4 min read

Mean, Variance and Something about Sample

OK,I must clear the concepts of those terms because this is the third time I review my notes.

Description of Data

If one wants to descript a collection of data, the Mode, Median and Mean are the first three terms to be learned. They are used to show the whole data in one parameter. And yes, one value is enough and the most important property of a dataset is the center. So where do the center come from? Here, our formula could be written as a distance between a parameter and the every values in the dataset.

So the Mode could be written as

\[ \sum_{}^{}(M_{para} - x_{i})^0 \]

And the Median could be written as

\[ \sum_{}^{}(M_{para} - x_{i})^1 \]

Then the Mean could be written as

\[ \sum_{}^{}(M_{para} - x_{i})^2 \]

Eh, I think the solution of the formula will show the Mean which make the distance smallest and yes, just make a diff. So here the description of the data is finished or just begin. Change the uppercase as you like. The origin idea came from John Myles White.


Here we get Mean to show the center of dataset. And mean of discrete random variable X could be wright in the following formula:

\[ E[X] = \sum_x xp(x) \]

For a continuous random variable,

\[ E[X] = \int_{-\infty}^\infty t f(t)dt \]

Mean tell us the center of the distribution because we just use the smallest distance. Now we want to known the spread of the data. So we use variance.


Here, we need to talk about moment in another view. The mean or the expected values is the first raw moment and the second central moment is variance. The moment is another discription method of the distribution. Here we only use the formula of variance:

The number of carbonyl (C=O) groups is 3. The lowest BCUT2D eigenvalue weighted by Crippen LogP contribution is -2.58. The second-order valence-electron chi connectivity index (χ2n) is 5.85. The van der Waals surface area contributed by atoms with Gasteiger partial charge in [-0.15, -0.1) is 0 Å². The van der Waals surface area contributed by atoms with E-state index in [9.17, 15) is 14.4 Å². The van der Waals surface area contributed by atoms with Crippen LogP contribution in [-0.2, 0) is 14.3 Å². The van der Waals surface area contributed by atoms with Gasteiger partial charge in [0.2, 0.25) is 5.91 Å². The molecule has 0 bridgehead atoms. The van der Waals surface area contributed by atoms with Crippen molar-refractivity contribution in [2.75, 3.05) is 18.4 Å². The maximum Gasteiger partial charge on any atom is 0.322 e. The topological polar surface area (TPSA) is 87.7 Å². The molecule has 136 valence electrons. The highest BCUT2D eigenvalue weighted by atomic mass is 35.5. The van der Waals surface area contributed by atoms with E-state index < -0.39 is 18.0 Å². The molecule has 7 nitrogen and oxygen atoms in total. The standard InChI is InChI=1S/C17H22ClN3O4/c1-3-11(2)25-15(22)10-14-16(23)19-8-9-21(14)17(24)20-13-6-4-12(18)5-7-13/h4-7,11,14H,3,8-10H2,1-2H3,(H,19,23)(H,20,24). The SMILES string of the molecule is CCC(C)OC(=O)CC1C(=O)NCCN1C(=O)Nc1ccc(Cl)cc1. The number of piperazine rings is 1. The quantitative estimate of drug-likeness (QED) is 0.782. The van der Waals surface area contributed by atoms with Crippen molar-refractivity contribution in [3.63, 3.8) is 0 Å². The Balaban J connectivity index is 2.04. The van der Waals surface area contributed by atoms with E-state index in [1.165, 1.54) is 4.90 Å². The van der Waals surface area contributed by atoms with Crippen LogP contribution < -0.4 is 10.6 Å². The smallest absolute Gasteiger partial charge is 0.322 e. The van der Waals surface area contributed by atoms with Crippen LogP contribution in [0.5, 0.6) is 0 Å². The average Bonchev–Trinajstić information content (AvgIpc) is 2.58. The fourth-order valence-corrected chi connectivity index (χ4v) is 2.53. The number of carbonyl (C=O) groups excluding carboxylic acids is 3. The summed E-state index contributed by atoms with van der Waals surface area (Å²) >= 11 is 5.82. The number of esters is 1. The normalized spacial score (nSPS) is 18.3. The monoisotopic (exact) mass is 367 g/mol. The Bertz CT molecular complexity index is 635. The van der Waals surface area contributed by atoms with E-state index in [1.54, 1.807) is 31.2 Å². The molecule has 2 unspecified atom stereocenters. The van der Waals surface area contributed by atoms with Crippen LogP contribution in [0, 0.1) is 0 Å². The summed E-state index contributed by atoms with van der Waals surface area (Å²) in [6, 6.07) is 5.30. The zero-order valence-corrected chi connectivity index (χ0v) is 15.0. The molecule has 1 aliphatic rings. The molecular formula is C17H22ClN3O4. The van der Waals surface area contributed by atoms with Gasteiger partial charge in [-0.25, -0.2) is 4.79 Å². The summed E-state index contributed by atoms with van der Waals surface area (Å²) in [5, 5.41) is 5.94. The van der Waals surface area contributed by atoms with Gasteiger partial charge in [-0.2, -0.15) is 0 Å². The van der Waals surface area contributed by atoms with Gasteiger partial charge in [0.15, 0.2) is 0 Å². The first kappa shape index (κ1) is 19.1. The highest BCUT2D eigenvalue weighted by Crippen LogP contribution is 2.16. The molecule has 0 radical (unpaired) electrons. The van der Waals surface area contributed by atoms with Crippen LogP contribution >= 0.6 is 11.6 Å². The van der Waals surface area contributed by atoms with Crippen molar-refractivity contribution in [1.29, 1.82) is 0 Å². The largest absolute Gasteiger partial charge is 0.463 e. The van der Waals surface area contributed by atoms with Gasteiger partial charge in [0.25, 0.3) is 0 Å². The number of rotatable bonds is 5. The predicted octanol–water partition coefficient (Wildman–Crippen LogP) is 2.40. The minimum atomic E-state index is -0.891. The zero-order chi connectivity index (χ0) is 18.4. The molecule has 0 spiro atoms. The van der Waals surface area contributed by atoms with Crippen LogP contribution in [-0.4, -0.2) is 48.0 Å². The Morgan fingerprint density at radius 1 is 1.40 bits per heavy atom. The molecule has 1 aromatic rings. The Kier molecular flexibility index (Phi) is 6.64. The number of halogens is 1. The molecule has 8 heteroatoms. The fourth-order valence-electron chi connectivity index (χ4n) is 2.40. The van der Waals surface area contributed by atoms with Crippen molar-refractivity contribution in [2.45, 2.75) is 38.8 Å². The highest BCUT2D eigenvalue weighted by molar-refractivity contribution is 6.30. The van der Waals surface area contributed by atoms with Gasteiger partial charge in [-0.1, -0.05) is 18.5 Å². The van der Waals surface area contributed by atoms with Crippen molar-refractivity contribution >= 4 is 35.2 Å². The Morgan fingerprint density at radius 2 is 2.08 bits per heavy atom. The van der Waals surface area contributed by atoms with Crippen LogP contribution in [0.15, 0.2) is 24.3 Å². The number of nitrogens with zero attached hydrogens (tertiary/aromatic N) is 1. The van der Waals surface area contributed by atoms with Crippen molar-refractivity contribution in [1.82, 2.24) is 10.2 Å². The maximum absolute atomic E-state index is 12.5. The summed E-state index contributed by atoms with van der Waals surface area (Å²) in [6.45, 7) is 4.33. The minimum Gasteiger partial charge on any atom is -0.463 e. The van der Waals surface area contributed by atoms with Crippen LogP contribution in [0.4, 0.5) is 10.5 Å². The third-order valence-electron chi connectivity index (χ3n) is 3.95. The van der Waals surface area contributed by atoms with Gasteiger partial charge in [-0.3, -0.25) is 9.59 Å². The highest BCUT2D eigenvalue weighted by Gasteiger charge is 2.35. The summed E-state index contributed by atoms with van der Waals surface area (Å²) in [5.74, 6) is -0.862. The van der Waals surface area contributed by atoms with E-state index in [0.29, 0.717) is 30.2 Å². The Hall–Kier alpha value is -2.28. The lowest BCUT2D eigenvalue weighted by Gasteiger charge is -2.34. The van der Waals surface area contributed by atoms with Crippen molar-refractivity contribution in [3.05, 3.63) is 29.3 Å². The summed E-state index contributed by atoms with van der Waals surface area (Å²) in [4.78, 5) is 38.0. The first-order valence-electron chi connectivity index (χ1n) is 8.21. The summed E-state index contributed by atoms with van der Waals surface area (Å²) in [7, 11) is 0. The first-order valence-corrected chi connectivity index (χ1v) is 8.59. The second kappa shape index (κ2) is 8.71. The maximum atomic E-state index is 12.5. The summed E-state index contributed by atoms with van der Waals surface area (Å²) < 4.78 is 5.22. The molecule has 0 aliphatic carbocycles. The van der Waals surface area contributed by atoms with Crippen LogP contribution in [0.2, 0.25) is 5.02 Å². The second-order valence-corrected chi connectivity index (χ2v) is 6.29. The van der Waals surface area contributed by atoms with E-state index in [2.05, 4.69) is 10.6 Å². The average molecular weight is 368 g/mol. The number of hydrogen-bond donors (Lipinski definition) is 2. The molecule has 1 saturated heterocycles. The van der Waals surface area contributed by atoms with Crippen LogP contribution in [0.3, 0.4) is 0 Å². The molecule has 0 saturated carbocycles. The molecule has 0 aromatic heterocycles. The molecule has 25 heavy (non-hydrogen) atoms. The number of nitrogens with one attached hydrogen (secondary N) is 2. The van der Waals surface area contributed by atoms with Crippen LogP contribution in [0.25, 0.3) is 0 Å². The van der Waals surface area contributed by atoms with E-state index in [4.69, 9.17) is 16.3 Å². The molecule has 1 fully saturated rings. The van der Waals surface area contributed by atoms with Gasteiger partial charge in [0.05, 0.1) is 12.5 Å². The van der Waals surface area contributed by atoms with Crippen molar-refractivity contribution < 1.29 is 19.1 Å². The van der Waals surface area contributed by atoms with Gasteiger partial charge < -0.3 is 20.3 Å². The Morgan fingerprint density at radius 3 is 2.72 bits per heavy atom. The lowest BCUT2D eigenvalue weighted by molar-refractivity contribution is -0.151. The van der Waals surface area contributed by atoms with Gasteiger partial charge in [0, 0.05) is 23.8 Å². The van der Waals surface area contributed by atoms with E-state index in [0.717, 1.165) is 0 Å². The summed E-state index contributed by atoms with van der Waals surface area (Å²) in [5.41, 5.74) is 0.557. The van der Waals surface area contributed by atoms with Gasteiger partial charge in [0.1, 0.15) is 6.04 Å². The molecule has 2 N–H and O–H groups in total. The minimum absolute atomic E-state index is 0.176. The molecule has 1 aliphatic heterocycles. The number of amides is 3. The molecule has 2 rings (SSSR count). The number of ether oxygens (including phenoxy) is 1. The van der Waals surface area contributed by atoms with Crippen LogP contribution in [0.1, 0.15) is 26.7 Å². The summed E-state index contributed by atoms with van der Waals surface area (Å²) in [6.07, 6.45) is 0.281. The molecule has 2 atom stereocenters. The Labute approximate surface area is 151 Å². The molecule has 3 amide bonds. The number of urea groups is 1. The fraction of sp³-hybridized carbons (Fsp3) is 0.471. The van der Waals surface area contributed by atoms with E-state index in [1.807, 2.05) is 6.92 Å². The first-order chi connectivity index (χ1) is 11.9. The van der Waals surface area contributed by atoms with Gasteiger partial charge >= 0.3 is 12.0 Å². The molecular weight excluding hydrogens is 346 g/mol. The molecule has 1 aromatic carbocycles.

\[ Var(X) = E[(X - \mu)^2] \]

And the variance could be written as:

\[ Var(X) = E[X^2] - E[X]^2 \]

So how to understand the variance in probability?

Chebyshev’s inequality

\[ P(|X - \mu| \geq k\sigma) \leq \frac{1}{k^2} \]

Here we found the variance actually show the probaliblity of a observation in a distribution. That is just a description of spread of the distribution.

Ok, we talk enough about the distribution itself. Next we will see the sample.


The independent and identically distributed random variables are the default model for random samples. Under iid, we could use the probaliblity to give out the description of sample. So if the values of variables is uncorrelated, then the variance of the sum is the sum of the variances.

\[ Var\left(\sum_{i=1}^n X_i \right) = \sum_{i=1}^n Var(X_i) \]

So we will get the variance of the mean of the sample:

\[ \begin{align} Var(\bar X) & = Var \left( \frac{1}{n}\sum_{i=1}^n X_i \right)\\ & = \frac{1}{n^2} Var\left(\sum_{i=1}^n X_i \right)\\ & = \frac{1}{n^2} \sum_{i=1}^n Var(X_i) \\ & = \frac{1}{n^2} \times n\sigma^2 \\ & = \frac{\sigma^2}{n} \end{align} \]

We also get the standard error of the sample mean: \(\sigma/\sqrt{n}\),the sample mean has to be less variable than a single observation, therefore its standard deviation is divided.

For the sample mean which is the unbiased estimator of the population, nothing could be discussed. But for the sample variance need more attentions:

\[ S^2 = \frac{\sum_{i=1}^n (X_i - \bar X)^2}{n-1} \]

We proof it:

\[ \begin{align} E\left[\sum_{i=1}^n (X_i - \bar X)^2\right] & = \sum_{i=1}^n E\left[X_i^2\right] - n E\left[\bar X^2\right] \\ \\ & = \sum_{i=1}^n \left\{Var(X_i) + \mu^2\right\} - n \left\{Var(\bar X) + \mu^2\right\} \\ \\ & = \sum_{i=1}^n \left\{\sigma^2 + \mu^2\right\} - n \left\{\sigma^2 / n + \mu^2\right\} \\ \\ & = n \sigma^2 + n \mu ^ 2 - \sigma^2 - n \mu^2 \\ \\ & = (n - 1) \sigma^2 \end{align} \]

For the estimator \(S^2\) of \(\sigma^2\) is unbiased, the calculation of sample variance \(S^2\) involves dividing by \(n-1\). And \(S / \sqrt{n}\) is called the sample standard error of the mean.

Mean Again

If I want to descript a collection of samples, the mean is esay to get. But if we want to know the population behind the samples, we will use S as a description of the spread. But if we only care the mean, the \(S / \sqrt{n}\) will show the description of the error when we calculate the mean. When the n is large enough, we will get a precise mean with small error. But this error have no effect of S, which is the description of the spread behind the sample. If you want an interval estimation of the sample mean instead of a point estimation, you may need to consider that t-value multiply the standard error.

Ok, finally I sort out those terms. I cite the work done by Professor Brian Caffo, thank you very much.